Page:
*Note – on the basis that each equation loses 50% of readers, I’ll assume only the hard-core readership remain.*

**EVs and other new energy technologies such as PV solar are disruptive. **

**But incumbent auto and oil companies, and industry analysts assume they will follow non-disruptive, simple growth curves. **

**They won’t. **

**It’s time to model disruption, and confront reality.
**

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**The Mathematics of Disruption**

Electric Vehicles (EVs*), like their gasoline predecessors, are a disruptive technology.

By 2020 or thereabouts, they are forecast to become cheaper than conventional internal combustion engines (ICE), and offer running and maintenance costs 90% lower. At this point, there could be a mass exodus from gasoline cars to electrified ones.

All disruptive technologies, in nature and economics, follow a prescribed pattern of growth. It’s commonly called the S curve due to the shape of expansion: slow incubation, sudden lift-off and break-neck growth, and a final mature plateau phase.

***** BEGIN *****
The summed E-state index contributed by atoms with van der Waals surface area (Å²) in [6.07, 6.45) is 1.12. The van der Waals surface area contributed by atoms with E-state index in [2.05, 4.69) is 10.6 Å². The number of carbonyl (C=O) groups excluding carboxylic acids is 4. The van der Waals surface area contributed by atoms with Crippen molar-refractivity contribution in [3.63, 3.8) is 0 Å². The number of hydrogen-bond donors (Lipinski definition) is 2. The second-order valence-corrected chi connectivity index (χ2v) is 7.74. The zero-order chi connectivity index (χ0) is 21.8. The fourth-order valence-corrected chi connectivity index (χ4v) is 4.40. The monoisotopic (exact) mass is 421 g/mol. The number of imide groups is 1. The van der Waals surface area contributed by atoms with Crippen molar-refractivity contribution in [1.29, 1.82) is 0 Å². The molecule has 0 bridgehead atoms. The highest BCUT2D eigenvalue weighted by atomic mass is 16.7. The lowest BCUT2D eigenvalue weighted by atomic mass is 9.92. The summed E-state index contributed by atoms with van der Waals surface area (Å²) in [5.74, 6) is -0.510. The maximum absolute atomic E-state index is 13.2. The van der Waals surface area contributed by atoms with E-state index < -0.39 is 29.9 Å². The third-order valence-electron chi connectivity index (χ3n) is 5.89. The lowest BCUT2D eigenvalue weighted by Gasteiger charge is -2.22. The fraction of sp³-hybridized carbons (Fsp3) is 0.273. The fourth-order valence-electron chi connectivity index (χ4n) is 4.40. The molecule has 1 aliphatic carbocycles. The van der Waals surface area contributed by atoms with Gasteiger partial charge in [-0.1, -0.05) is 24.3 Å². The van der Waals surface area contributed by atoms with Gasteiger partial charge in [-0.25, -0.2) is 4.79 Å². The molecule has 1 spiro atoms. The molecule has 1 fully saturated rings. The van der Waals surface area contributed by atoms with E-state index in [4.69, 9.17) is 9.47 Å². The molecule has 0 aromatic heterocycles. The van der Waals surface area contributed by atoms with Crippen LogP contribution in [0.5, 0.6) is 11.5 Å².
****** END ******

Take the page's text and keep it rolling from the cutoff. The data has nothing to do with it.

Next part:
The examples are numerous:

S curves are based on two governing principles: rates of growth change quickly over time as demand or resources develop, but there is an upper limit to expansion as the resources get eaten up. So, disruptive populations or products start out small, explode in size, then level off as resources or demand are depleted.

The fearsome equation above – a Logistic Function – contains all these moving parts and so generates an S curve, with take-off point, dynamic rate change and upper limit; a disruptive piece of mathematics in its own right.

You would therefore expect forecasters of EV demand (or PV solar) to use S curve mathematics to try and pinpoint the time of lift-off, and the duration of the explosive, volatile phase of growth.

Not so.